Acute back pain
What is Acute Low Back Pain?
- Any back pain that has been present for less than 2 to 3 weeks could be termed as acute low back pain. Research states that almost everyone will experience low back pain at some point in their lives. This pain can vary from mild to severe. It can be short-lived or long-lasting. However it happens, low back pain can make many everyday activities difficult to do.
- Your spine is made up of small bones, called vertebrae, which are stacked on top of one another. Muscles, ligaments, nerves, and intervertebral discs also make up your spine.
- Back pain is different from one person to the next. The pain can have a slow onset or come on suddenly. The pain may be intermittent or constant. In most cases, back pain resolves on its own within a few weeks.
What Causes Acute low back pain?
- There are many causes of low back pain. It sometimes happens after a specific movement such as lifting or bending. Getting older also plays a role in many back conditions.
- As we age our spines age with us, causing degenerative changes. These changes can start in our 30s, or even younger, and can make us prone to back pain, especially if we overdo our activities.
- These changes, however, do not keep most people from leading productive and mostly pain-free lives.
Over-activity leading to Muscle and ligament strain
- One of the more common causes of low back pain is muscle soreness from over-activity. Muscles and ligament fibres can be overstretched or injured.
- This is often brought about by the first football or golf game of the season, or too much gardening in one day. We are all familiar with this "stiffness" and soreness in the low back (and other areas of the body) that usually goes away within a few days.
Some people develop low back pain that does not go away within days. This may mean there is an injury to a disc.
Disc tear. Small tears to the outer part of the disc (annulus) sometimes happen with aging. Some people with disc tears have no pain at all. Others can have pain that lasts for weeks, months, or even longer. A small number of people may develop constant pain that lasts for years and is quite disabling. Why some people have pain and others do not is not well understood.
Disc herniation. Another common type of disc injury is a "slipped" or herniated disc. A disc herniates when its jelly-like centre (nucleus) pushes against its outer ring (annulus). If the disc is very worn or injured, the nucleus may squeeze all the way through. When the herniated disc bulges out toward the spinal canal, it puts pressure on the sensitive spinal nerves, causing pain.
Because a herniated disc in the low back often puts pressure on the nerve root leading to the leg and foot, pain may appear in the buttock and down the leg. This is called sciatica. A herniated disc often happens with lifting, pulling, bending, or twisting movements. We must also remeber that many people (one in three) have disc changes like this without any pain.
Please watch the brief video about disc herniation
Disc Degeneration. With age, intevertebral discs begin to wear away and shrink. In some cases, they may collapse completely and cause the facet joints in the vertebrae to rub against one another. Pain and stiffness result. When there is "wear and tear" on the facet joints and discs, this is referred to as spondylosis or osteoarthritis of the spine. It can lead to further back problems, including spinal stenosis.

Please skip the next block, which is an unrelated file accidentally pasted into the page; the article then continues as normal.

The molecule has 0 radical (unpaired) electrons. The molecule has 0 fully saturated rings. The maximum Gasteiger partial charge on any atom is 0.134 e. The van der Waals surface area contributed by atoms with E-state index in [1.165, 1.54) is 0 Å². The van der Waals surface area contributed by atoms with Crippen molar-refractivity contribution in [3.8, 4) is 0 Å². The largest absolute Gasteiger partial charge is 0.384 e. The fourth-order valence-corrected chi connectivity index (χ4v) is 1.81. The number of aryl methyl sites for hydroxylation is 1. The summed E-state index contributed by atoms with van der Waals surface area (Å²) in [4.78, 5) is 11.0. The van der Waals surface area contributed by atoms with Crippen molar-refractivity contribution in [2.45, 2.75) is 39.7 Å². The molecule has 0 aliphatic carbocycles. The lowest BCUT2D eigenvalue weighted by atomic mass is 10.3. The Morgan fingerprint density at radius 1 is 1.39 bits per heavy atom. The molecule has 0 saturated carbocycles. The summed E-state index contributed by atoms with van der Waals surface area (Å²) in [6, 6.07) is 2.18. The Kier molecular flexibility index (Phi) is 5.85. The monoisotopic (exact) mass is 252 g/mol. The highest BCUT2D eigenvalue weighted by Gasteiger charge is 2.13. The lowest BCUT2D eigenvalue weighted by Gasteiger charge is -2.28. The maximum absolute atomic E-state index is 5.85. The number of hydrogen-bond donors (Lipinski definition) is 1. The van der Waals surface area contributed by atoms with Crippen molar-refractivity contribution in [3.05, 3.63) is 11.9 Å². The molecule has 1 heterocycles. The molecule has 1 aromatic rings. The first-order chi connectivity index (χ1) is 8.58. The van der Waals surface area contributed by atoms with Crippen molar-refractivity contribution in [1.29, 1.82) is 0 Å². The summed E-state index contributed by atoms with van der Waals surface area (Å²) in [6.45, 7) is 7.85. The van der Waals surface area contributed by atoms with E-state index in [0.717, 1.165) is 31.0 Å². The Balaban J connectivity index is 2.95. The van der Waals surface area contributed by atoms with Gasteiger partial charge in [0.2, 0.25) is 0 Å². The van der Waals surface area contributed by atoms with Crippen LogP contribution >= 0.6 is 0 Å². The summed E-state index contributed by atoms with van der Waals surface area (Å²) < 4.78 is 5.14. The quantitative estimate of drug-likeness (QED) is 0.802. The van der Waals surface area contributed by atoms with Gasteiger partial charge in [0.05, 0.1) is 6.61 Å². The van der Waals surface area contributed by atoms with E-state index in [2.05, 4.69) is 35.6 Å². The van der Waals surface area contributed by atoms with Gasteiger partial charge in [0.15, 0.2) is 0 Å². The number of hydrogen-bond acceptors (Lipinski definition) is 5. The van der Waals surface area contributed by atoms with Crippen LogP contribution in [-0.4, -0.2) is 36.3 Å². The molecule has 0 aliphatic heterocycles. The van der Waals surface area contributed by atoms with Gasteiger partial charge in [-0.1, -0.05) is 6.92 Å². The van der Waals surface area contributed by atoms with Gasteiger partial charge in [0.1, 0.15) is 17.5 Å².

Degenerative Spondylolisthesis. Changes from aging and general wear and tear make it hard for your joints and ligaments to keep your spine in the proper position. The vertebrae move more than they should, and one vertebra can slide forward on top of another. If too much slippage occurs, the bones may begin to press on the spinal nerves.
Spinal Stenosis. Spinal stenosis is when the space around the spinal cord narrows and puts pressure on the cord and spinal nerves.
When intervertebral discs collapse and osteoarthritis develops, your body may respond by growing new bone in your facet joints to help support the vertebrae. Over time, this bone overgrowth (called spurs) can lead to a narrowing of the spinal canal. Osteoarthritis can also cause the ligaments that connect vertebrae to thicken, which can narrow the spinal canal.
What are the symptoms of Acute Low Back Pain?
Back pain varies. It may be sharp or stabbing. It can be dull, achy, or feel like a sudden cramp. The type of pain you have will depend on the underlying cause of your back pain.
Most people find that reclining or lying down will improve low back pain, no matter what the underlying cause.
People with low back pain may experience some of the following:
- Back pain may be worse with bending and lifting.
- Sitting may worsen pain.
- Standing and walking may worsen pain
- Back pain comes and goes, and often follows an up and down course with good days and bad days.
- Pain may extend from the back into the buttock or outer hip area and sometimes down the leg.
- Sciatica is common with a herniated disk. This includes buttock and leg pain, and even numbness, tingling or weakness that goes down to the foot. It is possible to have sciatica without pain in the back.
What are the treatments available?
In general, treatment for low back pain falls into one of three categories:
- Self management with exercises and pain killers
- Manual therapy by physiotherapists and osteopaths
- Sometimes it may require treatment in hospital such as injections into the spine. Very rarely surgery might be considered.
The most important advice with acute back pain is to keep active as much as you can within the limits of pain. Please read more about treatments under dealing with back pain.